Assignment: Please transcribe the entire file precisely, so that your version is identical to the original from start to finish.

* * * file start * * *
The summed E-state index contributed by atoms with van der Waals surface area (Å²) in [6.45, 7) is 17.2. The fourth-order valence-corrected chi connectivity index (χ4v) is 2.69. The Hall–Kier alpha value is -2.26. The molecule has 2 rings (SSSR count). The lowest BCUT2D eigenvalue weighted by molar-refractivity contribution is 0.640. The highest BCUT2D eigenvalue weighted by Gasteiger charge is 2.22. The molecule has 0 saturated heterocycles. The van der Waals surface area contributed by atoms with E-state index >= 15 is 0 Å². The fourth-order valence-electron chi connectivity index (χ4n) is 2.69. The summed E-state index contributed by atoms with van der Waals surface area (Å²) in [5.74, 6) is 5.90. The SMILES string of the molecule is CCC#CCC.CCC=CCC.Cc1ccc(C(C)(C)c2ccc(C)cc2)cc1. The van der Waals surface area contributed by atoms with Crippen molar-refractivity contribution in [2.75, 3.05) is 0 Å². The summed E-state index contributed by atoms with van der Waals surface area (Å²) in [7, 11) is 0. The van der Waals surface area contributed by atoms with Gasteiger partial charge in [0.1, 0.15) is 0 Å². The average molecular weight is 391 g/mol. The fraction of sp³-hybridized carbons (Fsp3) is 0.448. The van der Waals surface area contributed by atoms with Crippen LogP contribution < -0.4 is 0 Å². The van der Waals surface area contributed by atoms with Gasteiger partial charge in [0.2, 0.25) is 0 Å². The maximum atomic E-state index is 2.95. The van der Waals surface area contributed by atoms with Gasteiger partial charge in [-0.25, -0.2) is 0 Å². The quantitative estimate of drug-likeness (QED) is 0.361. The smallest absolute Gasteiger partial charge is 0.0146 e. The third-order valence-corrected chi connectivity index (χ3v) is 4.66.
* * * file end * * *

The summed E-state index contributed by atoms with van der Waals surface area (Å²) in [6.45, 7) is 17.2. The fourth-order valence-corrected chi connectivity index (χ4v) is 2.69. The Hall–Kier alpha value is -2.26. The molecule has 2 rings (SSSR count). The lowest BCUT2D eigenvalue weighted by molar-refractivity contribution is 0.640. The highest BCUT2D eigenvalue weighted by Gasteiger charge is 2.22. The molecule has 0 saturated heterocycles. The van der Waals surface area contributed by atoms with E-state index >= 15 is 0 Å². The fourth-order valence-electron chi connectivity index (χ4n) is 2.69. The summed E-state index contributed by atoms with van der Waals surface area (Å²) in [5.74, 6) is 5.90. The SMILES string of the molecule is CCC#CCC.CCC=CCC.Cc1ccc(C(C)(C)c2ccc(C)cc2)cc1. The van der Waals surface area contributed by atoms with Crippen molar-refractivity contribution in [2.75, 3.05) is 0 Å². The summed E-state index contributed by atoms with van der Waals surface area (Å²) in [7, 11) is 0. The van der Waals surface area contributed by atoms with Gasteiger partial charge in [0.1, 0.15) is 0 Å². The average molecular weight is 391 g/mol. The fraction of sp³-hybridized carbons (Fsp3) is 0.448. The van der Waals surface area contributed by atoms with Crippen LogP contribution < -0.4 is 0 Å². The van der Waals surface area contributed by atoms with Gasteiger partial charge in [0.2, 0.25) is 0 Å². The maximum atomic E-state index is 2.95. The van der Waals surface area contributed by atoms with Gasteiger partial charge in [-0.25, -0.2) is 0 Å². The quantitative estimate of drug-likeness (QED) is 0.361. The smallest absolute Gasteiger partial charge is 0.0146 e. The third-order valence-corrected chi connectivity index (χ3v) is 4.66.